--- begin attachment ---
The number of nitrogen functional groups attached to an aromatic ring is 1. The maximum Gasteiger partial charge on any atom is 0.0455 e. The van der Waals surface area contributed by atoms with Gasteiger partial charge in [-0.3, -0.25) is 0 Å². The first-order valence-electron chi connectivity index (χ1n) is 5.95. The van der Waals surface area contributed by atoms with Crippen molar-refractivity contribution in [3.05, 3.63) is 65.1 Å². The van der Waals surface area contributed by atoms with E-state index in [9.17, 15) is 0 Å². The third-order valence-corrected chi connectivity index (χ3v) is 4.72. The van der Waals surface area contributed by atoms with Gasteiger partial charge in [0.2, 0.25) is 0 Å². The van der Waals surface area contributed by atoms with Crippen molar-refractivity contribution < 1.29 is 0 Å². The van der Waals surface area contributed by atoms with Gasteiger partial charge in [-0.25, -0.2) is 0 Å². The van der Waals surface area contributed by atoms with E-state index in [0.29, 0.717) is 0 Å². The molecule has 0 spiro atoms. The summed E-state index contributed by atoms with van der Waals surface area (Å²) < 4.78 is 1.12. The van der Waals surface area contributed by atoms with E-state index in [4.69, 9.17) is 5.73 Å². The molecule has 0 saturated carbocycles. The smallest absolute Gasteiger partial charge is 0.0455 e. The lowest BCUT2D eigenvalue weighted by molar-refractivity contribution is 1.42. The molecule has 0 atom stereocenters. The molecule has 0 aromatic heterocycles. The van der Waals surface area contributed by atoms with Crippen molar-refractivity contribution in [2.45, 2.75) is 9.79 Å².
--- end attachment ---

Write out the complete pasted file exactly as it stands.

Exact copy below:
The number of nitrogen functional groups attached to an aromatic ring is 1. The maximum Gasteiger partial charge on any atom is 0.0455 e. The van der Waals surface area contributed by atoms with Gasteiger partial charge in [-0.3, -0.25) is 0 Å². The first-order valence-electron chi connectivity index (χ1n) is 5.95. The van der Waals surface area contributed by atoms with Crippen molar-refractivity contribution in [3.05, 3.63) is 65.1 Å². The van der Waals surface area contributed by atoms with E-state index in [9.17, 15) is 0 Å². The third-order valence-corrected chi connectivity index (χ3v) is 4.72. The van der Waals surface area contributed by atoms with Gasteiger partial charge in [0.2, 0.25) is 0 Å². The van der Waals surface area contributed by atoms with Crippen molar-refractivity contribution < 1.29 is 0 Å². The van der Waals surface area contributed by atoms with Gasteiger partial charge in [-0.25, -0.2) is 0 Å². The van der Waals surface area contributed by atoms with E-state index in [0.29, 0.717) is 0 Å². The molecule has 0 spiro atoms. The summed E-state index contributed by atoms with van der Waals surface area (Å²) < 4.78 is 1.12. The van der Waals surface area contributed by atoms with E-state index in [4.69, 9.17) is 5.73 Å². The molecule has 0 saturated carbocycles. The smallest absolute Gasteiger partial charge is 0.0455 e. The lowest BCUT2D eigenvalue weighted by molar-refractivity contribution is 1.42. The molecule has 0 atom stereocenters. The molecule has 0 aromatic heterocycles. The van der Waals surface area contributed by atoms with Crippen molar-refractivity contribution in [2.45, 2.75) is 9.79 Å².